Johnson, who is working to shepherd a rule that allows limited third-party human pesticide exposure studies through the agency on an expedited basis, already faces pressure following similar concerns raised by congressional leaders and environmentalists‚ the agency is moving to allow submission of studies involving human subjects from other realms, such as academia or industry.
Risk Policy Report
November 1, 2005
EPA’s children’s health advisers are recommending that the agency examine and remove possible loopholes in the agency’s proposal to ban pesticide studies that intentionally dose pregnant women and children. The Children’s Health Protection Advisory Committee (CHPAC) drafted a letter Oct. 26 to EPA Administrator Stephen Johnson outlining “a number of weaknesses and ambiguities” in the proposed ban that they say will undercut the ban’s intent.
Johnson, who is working to shepherd a rule that allows limited third-party human pesticide exposure studies through the agency on an expedited basis, already faces pressure following similar concerns raised by congressional leaders and environmentalists. However, EPA has, in many cases, been unresponsive to CHPAC’s concerns.
At an Oct. 25-26 meeting, CHPAC members opted to strengthen an earlier draft letter encouraging EPA to remove language that they say could allow dose-response tests on children and fetuses. The letter also recommends the agency remove language that CHPAC says gives the EPA administrator unchecked authority to waive the ban. Relevant documents are available on InsideEPA.com.
EPA’s proposal seeks to address how the agency will handle third-party pesticide studies that include human test subjects. The agency does not conduct any tests on humans, nor does it fund such tests. However, the agency is moving to allow submission of studies involving human subjects from other realms, such as academia or industry, after Congress included language in the agency’s fiscal year 2006 spending law requiring the agency to issue a rule on acceptable test procedures.
One controversial part of EPA’s proposed rule considers the intentional dose studies, in which volunteers are exposed to pesticides in order to determine any potential health risks. The agency included in the proposal several measures designed to ensure tests are ethical. For example, the agency has proposed to create an internal review board to examine the studies to be sure they correspond to ethics guidelines.
However, Democratic lawmakers and environmentalists have voiced concern that the rule, if enacted, would open the door to studies that could put children at risk. This prompted the agency to issue a proposed ban on any studies involving pregnant women or children.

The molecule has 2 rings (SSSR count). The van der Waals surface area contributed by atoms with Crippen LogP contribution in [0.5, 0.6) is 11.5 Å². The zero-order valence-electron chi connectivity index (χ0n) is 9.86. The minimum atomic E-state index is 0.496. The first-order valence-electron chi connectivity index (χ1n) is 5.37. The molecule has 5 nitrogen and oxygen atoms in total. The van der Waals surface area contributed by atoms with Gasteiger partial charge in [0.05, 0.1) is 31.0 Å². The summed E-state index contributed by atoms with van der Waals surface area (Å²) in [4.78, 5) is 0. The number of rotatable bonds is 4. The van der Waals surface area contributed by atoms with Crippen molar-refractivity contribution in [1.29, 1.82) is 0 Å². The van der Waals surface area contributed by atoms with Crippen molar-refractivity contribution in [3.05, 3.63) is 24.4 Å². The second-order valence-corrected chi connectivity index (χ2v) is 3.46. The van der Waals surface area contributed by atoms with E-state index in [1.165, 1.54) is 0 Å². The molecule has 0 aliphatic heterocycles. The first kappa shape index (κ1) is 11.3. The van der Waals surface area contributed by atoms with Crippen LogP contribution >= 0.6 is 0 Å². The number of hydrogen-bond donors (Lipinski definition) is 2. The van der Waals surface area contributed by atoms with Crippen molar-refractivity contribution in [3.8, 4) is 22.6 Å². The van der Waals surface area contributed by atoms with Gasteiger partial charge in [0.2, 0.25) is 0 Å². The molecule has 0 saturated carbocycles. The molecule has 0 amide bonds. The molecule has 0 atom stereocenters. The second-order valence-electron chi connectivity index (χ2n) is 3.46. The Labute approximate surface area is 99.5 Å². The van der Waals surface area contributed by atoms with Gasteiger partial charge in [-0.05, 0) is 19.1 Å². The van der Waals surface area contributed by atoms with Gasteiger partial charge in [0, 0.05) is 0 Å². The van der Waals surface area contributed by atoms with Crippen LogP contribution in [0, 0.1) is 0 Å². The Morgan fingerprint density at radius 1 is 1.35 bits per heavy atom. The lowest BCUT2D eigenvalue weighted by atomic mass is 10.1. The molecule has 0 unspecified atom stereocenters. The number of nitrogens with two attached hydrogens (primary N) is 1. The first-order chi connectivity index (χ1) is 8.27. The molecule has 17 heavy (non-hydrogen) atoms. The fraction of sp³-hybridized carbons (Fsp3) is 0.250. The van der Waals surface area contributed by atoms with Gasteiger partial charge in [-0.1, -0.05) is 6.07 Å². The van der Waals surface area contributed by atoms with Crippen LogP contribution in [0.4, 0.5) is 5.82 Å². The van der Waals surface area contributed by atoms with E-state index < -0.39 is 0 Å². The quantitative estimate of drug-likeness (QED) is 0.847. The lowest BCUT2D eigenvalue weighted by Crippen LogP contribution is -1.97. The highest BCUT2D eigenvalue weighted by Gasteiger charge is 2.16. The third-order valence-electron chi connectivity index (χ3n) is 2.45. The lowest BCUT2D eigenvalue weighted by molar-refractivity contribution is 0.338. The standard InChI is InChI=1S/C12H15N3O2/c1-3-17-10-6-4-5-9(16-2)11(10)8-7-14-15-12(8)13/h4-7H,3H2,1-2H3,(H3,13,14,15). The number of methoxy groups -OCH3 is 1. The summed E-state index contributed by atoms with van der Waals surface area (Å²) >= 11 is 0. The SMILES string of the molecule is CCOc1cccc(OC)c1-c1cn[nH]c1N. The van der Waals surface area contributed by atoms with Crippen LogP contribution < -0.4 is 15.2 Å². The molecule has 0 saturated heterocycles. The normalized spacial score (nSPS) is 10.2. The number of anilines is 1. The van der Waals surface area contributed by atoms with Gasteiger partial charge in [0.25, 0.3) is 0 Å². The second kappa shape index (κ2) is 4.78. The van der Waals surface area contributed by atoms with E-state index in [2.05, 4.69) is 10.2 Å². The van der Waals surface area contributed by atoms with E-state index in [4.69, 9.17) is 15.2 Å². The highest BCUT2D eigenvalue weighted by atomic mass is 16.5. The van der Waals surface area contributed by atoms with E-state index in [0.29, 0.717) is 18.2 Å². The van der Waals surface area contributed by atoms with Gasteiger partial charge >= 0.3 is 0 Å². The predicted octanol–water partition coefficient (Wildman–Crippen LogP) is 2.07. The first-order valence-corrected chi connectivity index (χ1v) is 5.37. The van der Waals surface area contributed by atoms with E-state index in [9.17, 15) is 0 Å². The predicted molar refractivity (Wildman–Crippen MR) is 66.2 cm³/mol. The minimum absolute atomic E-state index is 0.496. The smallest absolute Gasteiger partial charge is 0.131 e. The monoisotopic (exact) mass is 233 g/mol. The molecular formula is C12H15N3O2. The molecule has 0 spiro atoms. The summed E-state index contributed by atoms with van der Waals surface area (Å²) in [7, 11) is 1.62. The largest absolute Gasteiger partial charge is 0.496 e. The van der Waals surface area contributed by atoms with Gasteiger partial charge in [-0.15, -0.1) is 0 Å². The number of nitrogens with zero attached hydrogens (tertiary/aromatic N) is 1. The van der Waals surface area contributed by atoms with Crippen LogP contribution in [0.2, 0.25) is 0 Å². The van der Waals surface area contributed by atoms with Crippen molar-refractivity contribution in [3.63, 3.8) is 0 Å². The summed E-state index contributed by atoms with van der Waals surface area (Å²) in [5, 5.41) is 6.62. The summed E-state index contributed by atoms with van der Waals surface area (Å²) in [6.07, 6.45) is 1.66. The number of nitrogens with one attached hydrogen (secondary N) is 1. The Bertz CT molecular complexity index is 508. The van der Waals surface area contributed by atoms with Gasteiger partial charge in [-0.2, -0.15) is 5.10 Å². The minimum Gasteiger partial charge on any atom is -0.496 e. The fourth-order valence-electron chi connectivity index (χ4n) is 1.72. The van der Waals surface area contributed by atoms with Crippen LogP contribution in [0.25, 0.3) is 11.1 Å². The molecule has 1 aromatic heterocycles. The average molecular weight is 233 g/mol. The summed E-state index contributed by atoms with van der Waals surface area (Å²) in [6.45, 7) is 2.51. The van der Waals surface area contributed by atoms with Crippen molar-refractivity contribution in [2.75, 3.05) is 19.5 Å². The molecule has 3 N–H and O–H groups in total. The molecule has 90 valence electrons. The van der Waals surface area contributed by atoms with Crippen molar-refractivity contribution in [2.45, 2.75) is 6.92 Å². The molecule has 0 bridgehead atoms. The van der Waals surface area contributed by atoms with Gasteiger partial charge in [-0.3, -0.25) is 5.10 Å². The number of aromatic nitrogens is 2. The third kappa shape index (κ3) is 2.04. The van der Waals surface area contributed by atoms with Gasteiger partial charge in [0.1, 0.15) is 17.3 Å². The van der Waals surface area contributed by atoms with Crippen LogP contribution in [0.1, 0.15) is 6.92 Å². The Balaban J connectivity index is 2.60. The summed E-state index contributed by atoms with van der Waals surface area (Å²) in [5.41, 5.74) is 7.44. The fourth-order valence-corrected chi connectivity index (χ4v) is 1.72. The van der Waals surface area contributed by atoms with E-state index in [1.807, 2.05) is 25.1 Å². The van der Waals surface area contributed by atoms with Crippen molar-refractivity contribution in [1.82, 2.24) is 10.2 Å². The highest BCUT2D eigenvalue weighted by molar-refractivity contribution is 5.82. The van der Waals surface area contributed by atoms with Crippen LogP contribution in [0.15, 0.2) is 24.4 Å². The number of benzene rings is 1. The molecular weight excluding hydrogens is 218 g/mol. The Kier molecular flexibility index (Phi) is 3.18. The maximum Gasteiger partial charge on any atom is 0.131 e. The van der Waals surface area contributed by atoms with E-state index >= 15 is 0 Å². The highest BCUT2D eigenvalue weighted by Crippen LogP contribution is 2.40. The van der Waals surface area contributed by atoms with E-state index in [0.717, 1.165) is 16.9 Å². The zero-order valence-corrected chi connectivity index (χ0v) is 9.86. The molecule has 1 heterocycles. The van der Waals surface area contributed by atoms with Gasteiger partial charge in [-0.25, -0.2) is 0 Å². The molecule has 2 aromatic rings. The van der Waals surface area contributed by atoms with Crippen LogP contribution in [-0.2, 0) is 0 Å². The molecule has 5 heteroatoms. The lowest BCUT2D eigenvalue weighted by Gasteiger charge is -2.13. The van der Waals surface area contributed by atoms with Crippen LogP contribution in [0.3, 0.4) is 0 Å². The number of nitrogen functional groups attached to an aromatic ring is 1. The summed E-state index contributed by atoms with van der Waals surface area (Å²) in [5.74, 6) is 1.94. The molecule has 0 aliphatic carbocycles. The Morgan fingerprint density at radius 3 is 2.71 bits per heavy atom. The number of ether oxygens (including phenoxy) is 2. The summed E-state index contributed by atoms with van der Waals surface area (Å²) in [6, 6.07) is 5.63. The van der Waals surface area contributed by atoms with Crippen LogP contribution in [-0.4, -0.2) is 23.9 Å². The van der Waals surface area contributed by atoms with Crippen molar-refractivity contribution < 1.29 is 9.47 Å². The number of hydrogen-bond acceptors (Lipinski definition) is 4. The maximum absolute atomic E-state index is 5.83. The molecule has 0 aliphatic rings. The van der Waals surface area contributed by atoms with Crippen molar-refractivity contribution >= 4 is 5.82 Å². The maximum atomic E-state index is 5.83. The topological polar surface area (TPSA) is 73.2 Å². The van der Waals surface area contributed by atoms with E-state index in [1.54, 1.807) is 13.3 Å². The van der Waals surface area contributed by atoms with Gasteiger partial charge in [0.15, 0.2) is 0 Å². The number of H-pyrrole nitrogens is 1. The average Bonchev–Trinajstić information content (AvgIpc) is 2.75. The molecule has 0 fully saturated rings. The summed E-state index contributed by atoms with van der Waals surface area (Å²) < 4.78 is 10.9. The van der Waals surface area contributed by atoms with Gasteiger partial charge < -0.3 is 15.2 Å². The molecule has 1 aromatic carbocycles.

Now, CHPAC members say that in its current format, the proposed ban fails to block such studies because several provisions in the rule undercut the ban. For example, the Oct. 26 draft letter states that the proposed ban could still allow “studies involving pregnant women, fetuses or children, as long as the tests are not conducted with the ‘intention’ of submitting them to EPA” under the Federal Insecticide, Fungicide & Rodenticide Act (FIFRA) or the Federal Food, Drug & Cosmetic Act (FFDCA), which dictate tolerance levels for pesticides and the registration process.
“As such, intentional dosing studies of pesticides which are conducted for the purposes of review by a foreign government or a state could be conducted and subsequently submitted to EPA for review under FIFRA or FFDCA, without running afoul of the new regulations,” the draft CHPAC letter states.
CHPAC says that one solution to this concern is for EPA to “extend the prohibition of third-party intentional dosing studies of pesticides using pregnant women and children as subjects to studies conducted for any purpose and submitted to EPA under any statutory authority,” according to the letter.
The draft letter also outlines other criticisms, including a provision in the proposed ban that gives the EPA administrator broad authority to waive any protective measures contained in the language of the regulation.
CHPAC notes that the agency’s proposal empowers the administrator to waive any or all of the restrictions. The ban language states, “In appropriate circumstances, the Administrator may, under [section] 26.101(e) waive the applicability of some or all of the requirements of these regulations for research of this type.” The committee urges the agency to remove such “sweeping authority” from the administrator when the studies involve children.
The draft letter also addresses concerns over the ethics of any studies involving children, saying the committee “could not foresee any situations in which it would be ethical to intentionally dose pregnant women, fetuses or children.” CHPAC also encouraged EPA to grant “a degree of authority” to the Human Studies Review Board, an internal board EPA is considering creating to handle ethical issues involved in human pesticide test data.
EPA officials did not return calls seeking comment on the effect a letter from CHPAC might have on the proposal.
CHPAC has weighed in on other issues before but has had little success in winning change at EPA. For example, committee members were highly critical of EPA’s power plant mercury rule. Johnson asked CHPAC to review guidance documents for the mercury rule when he served as assistant administrator for the agency. But EPA has yet to respond to two letters, dated Nov. 8, 2004, and Jan. 4, 2005, which stem from that request. However, most letters written since 2000 have at least received an official response, according to the agency’s Web site.
The committee will work to finalize the language of the letter before it is sent to Johnson.